Housekeeping practices add up to general condition and appearance of a laboratory. These include:
- Lab users should keep all areas of the lab free of trash, unused chemical containers, clutter and extraneous equipment. Lab areas include benches, hoods, refrigerators, cabinets, chemical storage cabinets, sinks, trash cans, etc.
- When not in use, containers of chemicals should be kept closed.
- All chemicals spills should be cleaned up as soon as possible. Additional splashes on the equipment, cabinets, doors, and benches around should also be checked while cleaning up the spill. Please refer to Chemical Spill section for more information on cleaning up spills.
- Areas around emergency exits, emergency equipment and devices should always be kept tidy. This rule also applies for eyewash/emergency showers, electric power panels, fire extinguishers, and spill cleanup supplies.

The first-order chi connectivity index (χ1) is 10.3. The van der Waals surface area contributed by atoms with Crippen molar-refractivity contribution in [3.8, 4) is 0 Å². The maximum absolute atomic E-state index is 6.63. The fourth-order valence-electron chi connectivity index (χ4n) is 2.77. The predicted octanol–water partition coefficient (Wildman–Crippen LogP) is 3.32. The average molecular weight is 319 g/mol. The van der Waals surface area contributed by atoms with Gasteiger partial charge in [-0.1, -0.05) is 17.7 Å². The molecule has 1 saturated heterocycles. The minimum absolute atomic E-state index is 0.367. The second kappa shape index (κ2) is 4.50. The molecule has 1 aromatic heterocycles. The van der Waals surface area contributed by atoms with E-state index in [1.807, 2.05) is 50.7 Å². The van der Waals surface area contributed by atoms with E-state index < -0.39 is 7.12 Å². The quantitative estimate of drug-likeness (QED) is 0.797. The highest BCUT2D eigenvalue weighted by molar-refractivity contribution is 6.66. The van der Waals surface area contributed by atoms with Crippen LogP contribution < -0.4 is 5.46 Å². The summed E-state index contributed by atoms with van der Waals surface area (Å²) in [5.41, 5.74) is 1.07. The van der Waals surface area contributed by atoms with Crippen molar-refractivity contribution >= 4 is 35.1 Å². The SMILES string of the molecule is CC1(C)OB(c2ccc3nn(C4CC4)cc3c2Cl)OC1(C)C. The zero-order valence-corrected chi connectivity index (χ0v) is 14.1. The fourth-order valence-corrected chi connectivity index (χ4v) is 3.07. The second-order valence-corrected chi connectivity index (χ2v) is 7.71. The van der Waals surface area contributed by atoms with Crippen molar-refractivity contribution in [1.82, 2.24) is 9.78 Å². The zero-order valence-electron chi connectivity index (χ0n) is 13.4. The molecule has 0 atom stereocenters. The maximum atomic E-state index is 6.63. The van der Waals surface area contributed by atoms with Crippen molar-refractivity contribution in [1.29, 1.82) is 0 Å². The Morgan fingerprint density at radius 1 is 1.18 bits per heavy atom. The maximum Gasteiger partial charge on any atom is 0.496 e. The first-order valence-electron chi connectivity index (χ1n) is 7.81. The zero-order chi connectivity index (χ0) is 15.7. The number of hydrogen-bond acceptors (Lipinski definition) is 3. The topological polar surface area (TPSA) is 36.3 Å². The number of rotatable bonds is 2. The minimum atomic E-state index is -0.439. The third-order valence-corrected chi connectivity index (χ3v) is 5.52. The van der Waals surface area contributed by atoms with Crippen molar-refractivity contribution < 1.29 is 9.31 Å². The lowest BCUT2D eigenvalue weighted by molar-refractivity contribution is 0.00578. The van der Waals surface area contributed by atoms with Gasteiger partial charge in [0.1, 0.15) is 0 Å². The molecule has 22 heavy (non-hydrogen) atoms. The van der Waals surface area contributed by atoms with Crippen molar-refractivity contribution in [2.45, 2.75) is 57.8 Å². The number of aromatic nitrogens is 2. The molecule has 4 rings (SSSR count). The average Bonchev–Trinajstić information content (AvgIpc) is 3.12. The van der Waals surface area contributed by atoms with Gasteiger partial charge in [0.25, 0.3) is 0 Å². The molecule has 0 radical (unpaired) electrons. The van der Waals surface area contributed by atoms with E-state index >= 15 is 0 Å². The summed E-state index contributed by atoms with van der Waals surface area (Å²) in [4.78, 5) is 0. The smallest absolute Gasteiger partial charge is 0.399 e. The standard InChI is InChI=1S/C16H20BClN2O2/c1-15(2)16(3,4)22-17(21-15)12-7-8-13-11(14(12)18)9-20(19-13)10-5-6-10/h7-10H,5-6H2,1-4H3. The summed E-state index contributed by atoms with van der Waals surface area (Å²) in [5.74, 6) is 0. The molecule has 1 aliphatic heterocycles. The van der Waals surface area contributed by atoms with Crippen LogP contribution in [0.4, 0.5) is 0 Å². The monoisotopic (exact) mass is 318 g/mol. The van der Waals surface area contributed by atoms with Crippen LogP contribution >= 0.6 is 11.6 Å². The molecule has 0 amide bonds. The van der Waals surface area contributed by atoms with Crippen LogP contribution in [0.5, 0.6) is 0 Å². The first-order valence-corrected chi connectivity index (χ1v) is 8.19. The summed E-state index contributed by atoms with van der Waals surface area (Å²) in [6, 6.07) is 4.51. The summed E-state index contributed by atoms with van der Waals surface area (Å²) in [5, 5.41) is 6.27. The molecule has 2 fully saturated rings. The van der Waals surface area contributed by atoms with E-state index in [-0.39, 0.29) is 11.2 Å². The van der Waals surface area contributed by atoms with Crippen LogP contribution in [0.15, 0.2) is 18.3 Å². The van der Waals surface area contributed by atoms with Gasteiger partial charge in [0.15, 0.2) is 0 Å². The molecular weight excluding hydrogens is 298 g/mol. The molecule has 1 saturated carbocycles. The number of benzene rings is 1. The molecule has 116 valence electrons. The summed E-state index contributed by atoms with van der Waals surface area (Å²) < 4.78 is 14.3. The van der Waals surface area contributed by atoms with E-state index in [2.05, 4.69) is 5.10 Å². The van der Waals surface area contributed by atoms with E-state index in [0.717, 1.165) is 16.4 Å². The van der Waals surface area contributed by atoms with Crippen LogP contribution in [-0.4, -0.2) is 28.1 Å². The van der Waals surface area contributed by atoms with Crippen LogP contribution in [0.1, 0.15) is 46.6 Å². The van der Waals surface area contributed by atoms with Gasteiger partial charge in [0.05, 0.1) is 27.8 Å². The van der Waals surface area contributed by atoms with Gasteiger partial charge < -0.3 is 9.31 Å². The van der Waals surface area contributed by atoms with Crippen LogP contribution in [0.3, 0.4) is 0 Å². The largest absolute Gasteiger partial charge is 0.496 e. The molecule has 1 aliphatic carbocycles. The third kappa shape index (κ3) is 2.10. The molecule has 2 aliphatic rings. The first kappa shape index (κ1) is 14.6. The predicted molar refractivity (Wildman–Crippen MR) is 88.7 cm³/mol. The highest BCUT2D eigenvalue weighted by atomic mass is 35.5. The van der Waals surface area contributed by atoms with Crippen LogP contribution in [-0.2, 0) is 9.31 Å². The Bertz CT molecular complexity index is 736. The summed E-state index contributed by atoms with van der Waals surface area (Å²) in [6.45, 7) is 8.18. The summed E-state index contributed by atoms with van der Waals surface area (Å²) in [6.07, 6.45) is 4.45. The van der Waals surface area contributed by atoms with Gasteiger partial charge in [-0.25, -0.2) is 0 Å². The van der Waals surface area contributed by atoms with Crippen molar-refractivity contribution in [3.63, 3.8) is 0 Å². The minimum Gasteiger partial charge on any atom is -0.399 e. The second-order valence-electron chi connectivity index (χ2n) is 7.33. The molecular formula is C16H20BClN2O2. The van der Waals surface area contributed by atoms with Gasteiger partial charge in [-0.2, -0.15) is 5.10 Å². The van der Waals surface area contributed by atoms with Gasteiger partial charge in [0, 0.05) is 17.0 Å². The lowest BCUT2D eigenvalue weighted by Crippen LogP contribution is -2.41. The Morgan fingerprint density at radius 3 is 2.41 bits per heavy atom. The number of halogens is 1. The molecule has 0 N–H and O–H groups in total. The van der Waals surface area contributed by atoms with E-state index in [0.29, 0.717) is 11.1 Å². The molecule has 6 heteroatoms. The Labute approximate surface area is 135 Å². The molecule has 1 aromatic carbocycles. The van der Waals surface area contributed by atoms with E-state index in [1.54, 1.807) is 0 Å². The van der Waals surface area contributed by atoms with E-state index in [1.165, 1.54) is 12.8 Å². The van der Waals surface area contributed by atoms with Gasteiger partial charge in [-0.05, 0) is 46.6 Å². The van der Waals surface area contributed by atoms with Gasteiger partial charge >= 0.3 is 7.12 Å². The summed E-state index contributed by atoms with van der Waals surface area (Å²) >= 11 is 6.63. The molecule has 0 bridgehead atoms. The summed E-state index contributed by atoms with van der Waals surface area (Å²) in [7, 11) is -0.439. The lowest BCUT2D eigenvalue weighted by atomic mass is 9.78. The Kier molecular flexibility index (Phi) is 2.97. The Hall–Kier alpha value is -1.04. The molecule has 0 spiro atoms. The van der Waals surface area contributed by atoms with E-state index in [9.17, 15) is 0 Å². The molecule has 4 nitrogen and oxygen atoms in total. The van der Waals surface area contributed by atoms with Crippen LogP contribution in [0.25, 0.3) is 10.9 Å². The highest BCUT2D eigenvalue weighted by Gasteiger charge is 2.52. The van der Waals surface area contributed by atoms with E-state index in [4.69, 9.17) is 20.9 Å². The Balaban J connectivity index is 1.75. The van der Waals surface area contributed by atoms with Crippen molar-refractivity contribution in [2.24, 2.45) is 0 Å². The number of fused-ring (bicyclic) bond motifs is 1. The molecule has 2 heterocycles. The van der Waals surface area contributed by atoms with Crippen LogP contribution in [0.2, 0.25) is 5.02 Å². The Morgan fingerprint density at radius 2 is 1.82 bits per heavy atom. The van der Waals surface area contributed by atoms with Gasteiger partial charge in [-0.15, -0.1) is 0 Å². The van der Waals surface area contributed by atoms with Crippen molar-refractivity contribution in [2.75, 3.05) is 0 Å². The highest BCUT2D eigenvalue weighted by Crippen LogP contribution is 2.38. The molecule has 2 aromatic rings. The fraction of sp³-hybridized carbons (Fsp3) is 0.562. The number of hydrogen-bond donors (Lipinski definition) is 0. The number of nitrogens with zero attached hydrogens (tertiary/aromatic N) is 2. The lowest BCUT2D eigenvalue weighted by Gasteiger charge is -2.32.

- As required, there should be a minimum 1-meter of space between benches and equipment. Emergency exits should be kept clear of any obstacles such as bottles, boxes, equipment, electric cords, etc. Never store combustible materials in exits, corridors or stairways.
- Heavy and bulky chemicals should be stored close to floor. The sprinkles should not be covered. There must be at least 45 cm distance between sprinkle and any item in the lab.
- Chairs and countertops are not intended to be used as stairs. Always use a stepladder to reach overhead items.
In summary, good housekeeping has obvious health and safety benefits and can have a positive mental effect on laboratory users who work in a clean environment, which can lead to increased productivity.
It should also be noted that, whether positive or negative, the first impression of the general condition of a lab has the most significant impact on a lab inspection test carried out by an agency.
Responsible Faculty Member and LS/LSS are responsible for maintaining a clean and healthy working environment and good housekeeping practices in the labs under their supervision.